The original recipe used a regular white potato but I decided to be slightly more adventurous and used sweet potato seasoned with freshly ground black pepper and a little bit of sea salt. I think it would work well with a range of vegetables… parsnip, zucchini, beet, turnip. I really want to try it with apple next!

The recipe:

Thinly slice your vegetable (or fruit of choice). I used a┬ámandolin┬áslicer on the second thinnest setting. Then toss with 1-2 tsp of olive oil. Put a piece of paper towel on a large plate and place a single layer of the sliced vegetable on the paper towel. Place in the microwave and set for 6 minutes. Keep an eye on your chips as they will turn from perfect crispness to brown and burnt in a matter of seconds! Mine were perfect at about 4:10 but I imagine that results will vary depending on your selected vegetable, your microwave, and how thinly you’ve sliced your chips. Remove from microwave (careful as the plate will be hot) and allow to cool for about 30 seconds. Carefully peel chips from the paper towel. Repeat with remaining sliced vegetables. Season to taste with herbs, spices, and/or a little bit of salt. A quick and healthier alternative to store-bought, deep-fried chips.

UPDATE:

Don’t bother trying the apple chips. They just get all floppy.


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One meal is never enough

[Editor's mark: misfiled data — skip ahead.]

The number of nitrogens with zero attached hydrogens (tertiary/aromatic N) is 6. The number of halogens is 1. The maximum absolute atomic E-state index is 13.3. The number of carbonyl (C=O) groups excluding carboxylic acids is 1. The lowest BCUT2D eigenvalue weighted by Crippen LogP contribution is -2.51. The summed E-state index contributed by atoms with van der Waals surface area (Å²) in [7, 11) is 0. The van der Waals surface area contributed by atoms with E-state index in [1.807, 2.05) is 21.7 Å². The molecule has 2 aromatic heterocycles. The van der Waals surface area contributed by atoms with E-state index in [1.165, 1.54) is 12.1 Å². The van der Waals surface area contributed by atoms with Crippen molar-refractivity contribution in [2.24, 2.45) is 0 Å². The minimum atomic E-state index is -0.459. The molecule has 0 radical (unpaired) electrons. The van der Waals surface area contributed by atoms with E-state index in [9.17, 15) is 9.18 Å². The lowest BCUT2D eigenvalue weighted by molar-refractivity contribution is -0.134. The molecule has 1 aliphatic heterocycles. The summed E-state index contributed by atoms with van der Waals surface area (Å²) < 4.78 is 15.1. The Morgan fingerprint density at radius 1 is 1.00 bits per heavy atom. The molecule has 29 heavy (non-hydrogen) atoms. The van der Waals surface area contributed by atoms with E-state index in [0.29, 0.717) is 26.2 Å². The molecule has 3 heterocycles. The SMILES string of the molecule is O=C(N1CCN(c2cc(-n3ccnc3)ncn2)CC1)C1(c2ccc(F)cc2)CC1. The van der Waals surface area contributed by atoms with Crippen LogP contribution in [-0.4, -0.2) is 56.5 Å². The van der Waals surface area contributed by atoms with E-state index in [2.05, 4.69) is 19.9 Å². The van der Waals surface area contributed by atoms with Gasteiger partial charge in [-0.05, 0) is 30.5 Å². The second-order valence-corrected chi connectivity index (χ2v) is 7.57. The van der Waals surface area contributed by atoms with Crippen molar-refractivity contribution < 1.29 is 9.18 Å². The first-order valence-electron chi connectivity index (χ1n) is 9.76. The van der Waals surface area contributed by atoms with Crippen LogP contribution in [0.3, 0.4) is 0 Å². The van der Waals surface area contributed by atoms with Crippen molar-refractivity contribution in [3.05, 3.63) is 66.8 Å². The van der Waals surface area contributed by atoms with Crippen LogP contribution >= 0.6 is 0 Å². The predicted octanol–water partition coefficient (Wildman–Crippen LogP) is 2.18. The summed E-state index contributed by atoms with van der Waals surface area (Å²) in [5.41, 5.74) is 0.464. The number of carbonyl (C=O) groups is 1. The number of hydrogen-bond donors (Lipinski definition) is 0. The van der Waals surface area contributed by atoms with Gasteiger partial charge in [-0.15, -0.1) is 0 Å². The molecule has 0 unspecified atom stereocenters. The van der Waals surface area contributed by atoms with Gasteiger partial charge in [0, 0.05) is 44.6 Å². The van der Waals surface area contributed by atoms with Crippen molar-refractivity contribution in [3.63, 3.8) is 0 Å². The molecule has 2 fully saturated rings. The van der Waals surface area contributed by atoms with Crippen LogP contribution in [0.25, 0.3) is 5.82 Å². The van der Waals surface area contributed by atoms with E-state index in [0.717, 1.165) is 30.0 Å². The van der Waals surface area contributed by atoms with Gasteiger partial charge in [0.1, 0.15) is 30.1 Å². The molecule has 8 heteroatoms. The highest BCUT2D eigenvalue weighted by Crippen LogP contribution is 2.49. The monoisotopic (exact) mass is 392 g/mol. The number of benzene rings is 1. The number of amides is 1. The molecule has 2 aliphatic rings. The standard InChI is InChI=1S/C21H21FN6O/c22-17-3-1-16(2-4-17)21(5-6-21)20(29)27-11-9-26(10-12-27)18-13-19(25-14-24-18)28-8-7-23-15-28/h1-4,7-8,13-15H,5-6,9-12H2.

More than once I’ve had people say to me that they eat healthily. More than once these same people will also admit to skipping breakfast and sometimes lunch as well. Just because the food that you’re eating (when you’re actually eating) is healthy this doesn’t mean that you’re eating healthily. Eating a healthy diet is about more than the foods you eat. It’s about when you eat them, how much you eat of them, and what you’re not eating. Like many other dietitians I’m fond of the saying “breakfast is the most important meal of the day”. I know that many people don’t feel like eating first thing in the morning but it’s essential to your metabolism to eat something in the morning. It doesn’t have to be right after you wake-up, some research has indicated that if you’re attempting to lose weight it’s actually beneficial to wait to have breakfast after a morning workout. I’m always hungry in the morning but if I’m exercising first thing then I’ll just have some water and eat after my workout. If you’re not a big breakfast eater try having a smoothie, include fruit, protein (e.g. yoghurt, milk, or nut butter), and even a grain like oats. Liquids are often more easily tolerated than solids. Or keep a stash of breakfast items at work so that you’ll have a healthy choice on-hand when you get there.

Timing of meals is important. If you go to long without eating you’re far more likely to overindulge and/or choose unhealthy (e.g. energy-dense, nutrient-poor) options when you do finally eat. Try to get yourself on a schedule and have something to eat every 2-4 hours.

Variety is an important part of healthy eating and if you’re only eating one meal a day odds are that you’re not getting enough variety in your diet. Eating smaller portions frequently throughout the day will help you to get all the nutrients you need from different foods.

One meal a day is not enough. Eat up!